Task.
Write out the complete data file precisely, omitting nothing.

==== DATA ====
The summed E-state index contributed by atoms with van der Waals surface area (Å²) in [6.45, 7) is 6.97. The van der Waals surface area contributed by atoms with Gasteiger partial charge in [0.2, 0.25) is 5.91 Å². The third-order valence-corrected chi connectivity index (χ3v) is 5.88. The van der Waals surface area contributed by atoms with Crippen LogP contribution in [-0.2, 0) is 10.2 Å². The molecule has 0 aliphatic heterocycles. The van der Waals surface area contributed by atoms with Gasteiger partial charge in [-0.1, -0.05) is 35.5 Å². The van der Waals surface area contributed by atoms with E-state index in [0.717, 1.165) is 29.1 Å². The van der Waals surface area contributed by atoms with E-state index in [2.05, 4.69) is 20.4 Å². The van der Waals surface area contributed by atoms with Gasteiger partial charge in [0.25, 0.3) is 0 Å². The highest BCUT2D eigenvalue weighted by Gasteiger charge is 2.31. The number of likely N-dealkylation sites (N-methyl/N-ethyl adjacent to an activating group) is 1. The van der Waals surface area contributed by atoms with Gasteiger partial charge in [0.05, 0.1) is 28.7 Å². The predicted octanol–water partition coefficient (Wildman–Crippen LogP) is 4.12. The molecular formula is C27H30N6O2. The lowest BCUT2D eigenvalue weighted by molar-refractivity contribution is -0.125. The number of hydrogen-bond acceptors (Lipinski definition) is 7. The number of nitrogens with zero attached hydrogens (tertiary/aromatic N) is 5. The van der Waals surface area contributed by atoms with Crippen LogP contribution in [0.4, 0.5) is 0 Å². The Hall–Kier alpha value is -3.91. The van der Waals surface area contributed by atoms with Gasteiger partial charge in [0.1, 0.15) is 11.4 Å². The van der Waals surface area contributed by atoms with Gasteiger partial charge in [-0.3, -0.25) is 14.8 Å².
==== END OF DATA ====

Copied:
The summed E-state index contributed by atoms with van der Waals surface area (Å²) in [6.45, 7) is 6.97. The van der Waals surface area contributed by atoms with Gasteiger partial charge in [0.2, 0.25) is 5.91 Å². The third-order valence-corrected chi connectivity index (χ3v) is 5.88. The van der Waals surface area contributed by atoms with Crippen LogP contribution in [-0.2, 0) is 10.2 Å². The molecule has 0 aliphatic heterocycles. The van der Waals surface area contributed by atoms with Gasteiger partial charge in [-0.1, -0.05) is 35.5 Å². The van der Waals surface area contributed by atoms with E-state index in [0.717, 1.165) is 29.1 Å². The van der Waals surface area contributed by atoms with E-state index in [2.05, 4.69) is 20.4 Å². The van der Waals surface area contributed by atoms with Gasteiger partial charge in [0.25, 0.3) is 0 Å². The highest BCUT2D eigenvalue weighted by Gasteiger charge is 2.31. The number of likely N-dealkylation sites (N-methyl/N-ethyl adjacent to an activating group) is 1. The van der Waals surface area contributed by atoms with Gasteiger partial charge in [0.05, 0.1) is 28.7 Å². The predicted octanol–water partition coefficient (Wildman–Crippen LogP) is 4.12. The molecular formula is C27H30N6O2. The lowest BCUT2D eigenvalue weighted by molar-refractivity contribution is -0.125. The number of hydrogen-bond acceptors (Lipinski definition) is 7. The number of nitrogens with zero attached hydrogens (tertiary/aromatic N) is 5. The van der Waals surface area contributed by atoms with Crippen LogP contribution in [0.4, 0.5) is 0 Å². The Hall–Kier alpha value is -3.91. The van der Waals surface area contributed by atoms with Gasteiger partial charge in [0.1, 0.15) is 11.4 Å². The van der Waals surface area contributed by atoms with Gasteiger partial charge in [-0.3, -0.25) is 14.8 Å².